Everything Old Is New Again
And so we have the Music Man BH-500. This head and matching 810BS cabinet are designed with the look and classic tones of the original amps, but are made with modern advanced technology. The BH-500 has a solid state preamp and a 500- watt analogue power amp, and a set of quite specific controls: To start with there are treble and bass EQ controls along with gain and volume knobs. These are designed to get you a whole range of tones. There’s also a five-band EQ section which is footswitch-selectable, essentially giving you almost the equivalent of a second channel to sculpt your sound. The frequency bands selected are 67Hz, 184Hz, 510Hz, 1.4kHz and 3.8kHz, and you’re given 16db of boost or cut over each frequency. Around the back you’ll find the speaker outs, delivering 300 watts of power into an 8 ohm cabinet or 500 watts into a 4 ohm cabinet or two 8 ohms. There’s an unbalanced tuner output which lets you send a signal to a tuner without colouring your sound, or you can use it as a slave out to send your signal to another amp or any recording unit that doesn’t require a balanced signal. This can come in very handy if you wish to use the BH-500 in a multi-amp rig to cover different frequencies. There’s also an effects send and return wired in parallel, and an XLR line out with a pre/post EQ switch and a ground lift. The finishing was a little rough on the review unit but we’re assured that any amps with issues like this will be sorted out before they hit stores.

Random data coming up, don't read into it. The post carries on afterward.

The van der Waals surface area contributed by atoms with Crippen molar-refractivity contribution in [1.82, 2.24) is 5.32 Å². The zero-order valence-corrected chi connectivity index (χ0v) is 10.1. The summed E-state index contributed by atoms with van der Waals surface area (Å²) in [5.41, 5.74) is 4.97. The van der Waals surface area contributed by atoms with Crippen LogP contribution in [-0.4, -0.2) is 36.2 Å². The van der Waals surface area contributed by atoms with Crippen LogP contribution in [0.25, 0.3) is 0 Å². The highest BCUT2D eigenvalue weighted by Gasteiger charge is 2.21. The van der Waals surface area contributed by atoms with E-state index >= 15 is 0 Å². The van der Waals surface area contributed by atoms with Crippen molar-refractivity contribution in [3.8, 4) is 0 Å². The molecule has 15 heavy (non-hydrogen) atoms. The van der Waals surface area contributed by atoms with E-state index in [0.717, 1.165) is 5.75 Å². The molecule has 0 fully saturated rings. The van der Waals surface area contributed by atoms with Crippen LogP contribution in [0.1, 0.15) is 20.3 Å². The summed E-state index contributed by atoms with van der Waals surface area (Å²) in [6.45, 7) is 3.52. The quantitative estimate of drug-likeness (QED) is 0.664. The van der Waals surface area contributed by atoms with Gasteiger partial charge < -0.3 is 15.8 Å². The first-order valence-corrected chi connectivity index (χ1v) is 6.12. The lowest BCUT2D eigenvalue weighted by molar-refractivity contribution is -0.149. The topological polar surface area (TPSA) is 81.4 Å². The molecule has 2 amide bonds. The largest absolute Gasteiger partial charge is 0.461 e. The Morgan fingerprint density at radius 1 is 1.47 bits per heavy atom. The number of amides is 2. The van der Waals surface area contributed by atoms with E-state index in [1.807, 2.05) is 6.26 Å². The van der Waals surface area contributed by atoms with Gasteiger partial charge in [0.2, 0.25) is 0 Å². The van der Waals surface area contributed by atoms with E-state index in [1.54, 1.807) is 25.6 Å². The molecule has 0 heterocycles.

Make Some Music, Man
I plugged my Fernandes J-style bass in for testing, and plugged the BH-500 into the Music Man 810 BS cabinet, a 1200W RMS cabinet with eight 10” Neodymium speakers and an adjustable 1” tweeter. It’s worth noting that the cabinet weighs only 40.8 kg, surprisingly light for a unit of this size. Upon plugging in I was immediately struck by just how ‘vintagey’ this amp sounded. The low end was full and warm, but not in a hi- , sub-bass kind of way. Rather, it was voiced with just enough punch and smoothness to sound spot-on for styles like R&B, blues and vintage rock. Similarly, the treble frequencies can be dialled in to enhance detail but they never reach that really strident range that slices through your ears. The midrange can be scooped out or enhanced via the switchable EQ, letting you find that magical sweet spot where your bass’ unique character lives. The gain control is more useful for optimising the input signal level hitting the preamp, rather than actually dialling in overdrive or distortion: You can try to use it for this, but it’ll give more warmth than grit.
Back To Bass
It’s great to have these classic amps back again, and although the BH-500 isn’t the most ¨ flexible amp in the world, it offers a great range of control to dial in your ideal sound within the specific range of vintage accurate tones it works within.